Last weekend I tested my car with a journey to rural Wiltshire. I was fortunate, having travelled hopefully, that it was even better to arrive, in this case at a listed 14th-century cruck-frame house located in a combe - 'a deep little wooded valley' (Chambers Dictionary).The building was full of the stuff of everyday life, including structural timbers charred by ancient open fires and 14 new windows.Fourteen was a significant number to my hosts, who had experienced considerable difficulties with both the planning authorities and English Heritage.They were successful, but the apparently inevitable war of attrition had left them weary.Why inevitable?
Why indeed should anyone look to preserve such a building in aspic as a monument to a moment in time? Particularly a building that is already a record of different fashions of occupation and the necessity of adaptation.The concern is not how to preserve, but how best to enjoy this exemplar of the generosity of a 'long life, loose fit'strategy.
Early the following, evening I found myself on John Street, on my way to the Architectural Association's Graduate School, hoping to obtain a brief insight into the workings of the Design Research Laboratory (DRL).There, teams of 30-plus students from around the world are working on a programme generated by an international group of teachers.The teachers, through this work and involvement in leading practices, are at the forefront of research into our current preoccupation with the computer's ability to generate and describe complex spatial models.Over seven years, the focus of their investigation has shifted from the workspaces of corporate structures to the mass transit systems of the airport, but the primary interest in patterns of people movement remains.This interest manifests itself in architecture of the 'folded landscape' rather than of the 'blob'- perhaps form is incidental but I very much doubt it. It is somewhat ironic that this research, into a responsive, dynamic architecture, is carried out in a converted 19th-century house (another 'long life, loose fit'exemplar) in a street little changed since it was home to Dickens.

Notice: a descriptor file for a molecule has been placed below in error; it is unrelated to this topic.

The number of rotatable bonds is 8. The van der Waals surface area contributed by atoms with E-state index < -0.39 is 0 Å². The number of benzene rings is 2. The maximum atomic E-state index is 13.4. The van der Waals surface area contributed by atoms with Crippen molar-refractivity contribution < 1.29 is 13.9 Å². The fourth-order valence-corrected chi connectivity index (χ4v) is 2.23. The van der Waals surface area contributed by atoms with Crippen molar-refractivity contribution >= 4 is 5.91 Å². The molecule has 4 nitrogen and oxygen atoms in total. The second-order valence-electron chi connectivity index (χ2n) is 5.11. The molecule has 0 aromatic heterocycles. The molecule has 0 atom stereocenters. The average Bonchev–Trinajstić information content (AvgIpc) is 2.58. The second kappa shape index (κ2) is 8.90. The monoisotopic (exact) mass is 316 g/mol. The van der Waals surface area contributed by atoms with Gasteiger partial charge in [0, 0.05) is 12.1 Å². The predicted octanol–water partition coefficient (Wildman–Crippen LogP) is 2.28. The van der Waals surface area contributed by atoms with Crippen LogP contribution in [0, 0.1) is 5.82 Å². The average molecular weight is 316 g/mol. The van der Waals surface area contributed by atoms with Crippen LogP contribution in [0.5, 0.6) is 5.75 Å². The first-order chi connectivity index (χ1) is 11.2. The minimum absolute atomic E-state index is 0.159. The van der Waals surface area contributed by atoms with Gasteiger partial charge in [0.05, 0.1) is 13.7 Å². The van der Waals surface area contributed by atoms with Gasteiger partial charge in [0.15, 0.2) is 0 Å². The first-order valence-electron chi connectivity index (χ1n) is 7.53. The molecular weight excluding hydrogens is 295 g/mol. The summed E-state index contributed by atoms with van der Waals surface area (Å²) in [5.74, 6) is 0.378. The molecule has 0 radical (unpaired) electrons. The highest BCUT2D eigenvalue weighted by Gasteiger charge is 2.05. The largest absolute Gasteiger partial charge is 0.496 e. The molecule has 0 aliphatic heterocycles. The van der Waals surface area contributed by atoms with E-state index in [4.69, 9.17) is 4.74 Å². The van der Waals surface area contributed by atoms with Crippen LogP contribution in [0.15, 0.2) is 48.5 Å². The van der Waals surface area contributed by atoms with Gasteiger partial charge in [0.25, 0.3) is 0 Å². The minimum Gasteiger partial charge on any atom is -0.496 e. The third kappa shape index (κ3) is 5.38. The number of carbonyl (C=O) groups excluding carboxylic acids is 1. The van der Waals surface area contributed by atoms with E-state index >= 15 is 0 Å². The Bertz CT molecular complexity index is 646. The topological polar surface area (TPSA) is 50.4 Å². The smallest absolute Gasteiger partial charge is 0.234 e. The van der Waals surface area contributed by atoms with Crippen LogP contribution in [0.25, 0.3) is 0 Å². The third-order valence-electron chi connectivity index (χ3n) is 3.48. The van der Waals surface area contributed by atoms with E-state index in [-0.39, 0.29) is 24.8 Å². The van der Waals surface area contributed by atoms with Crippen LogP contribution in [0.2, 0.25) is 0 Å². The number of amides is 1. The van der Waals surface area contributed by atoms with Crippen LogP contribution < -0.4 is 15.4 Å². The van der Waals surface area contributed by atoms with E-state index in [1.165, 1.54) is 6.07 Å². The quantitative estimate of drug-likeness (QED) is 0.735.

Later discussion questioned the work.Was there much to learn from the exploration of an architecture of responsive structures? Could the issue of skin be so readily set aside?
Were the systems, as their creators desired, able to learn? Were we being asked unreasonably to suspend the onrush of disbelief, even cynicism, engendered by experience? All questions focused on the role of architectural research in academe and its relevance to practice.
I enjoyed the work of the DRL as much for what I found to be intriguing (if outlandish) as for what I thought might be possible in the near future.
Journeying home, I reflected on what the enquiry might spawn; delights that no one could set out to invent but which many could enjoy. I was then reminded of my visit to Wiltshire.As we scanned the distant views high above the damp, protected valley, the question arose as to why we didn't build towns and villages here on the hilltops, as in Italy - there was no easy answer.The iron-age forts, the centres of protection for settlement, were appropriately located on man-made earthworks on top of the hills; later, as needs for defences receded, they declined and it was convenient to live near the fertile plains; after that, I suppose, people stopped thinking, carried on as before and put their lot and location down to experience.
The memory of those distant views from imaginary new settlements provides all the justification needed for the DRL's pursuit of a line of enquiry that sets aside the dangerously bland assumptions of accumulated experience.
The work might, perhaps even through naivety, offer new paradigms.After all, what is the point in research if you know what you are going to find out?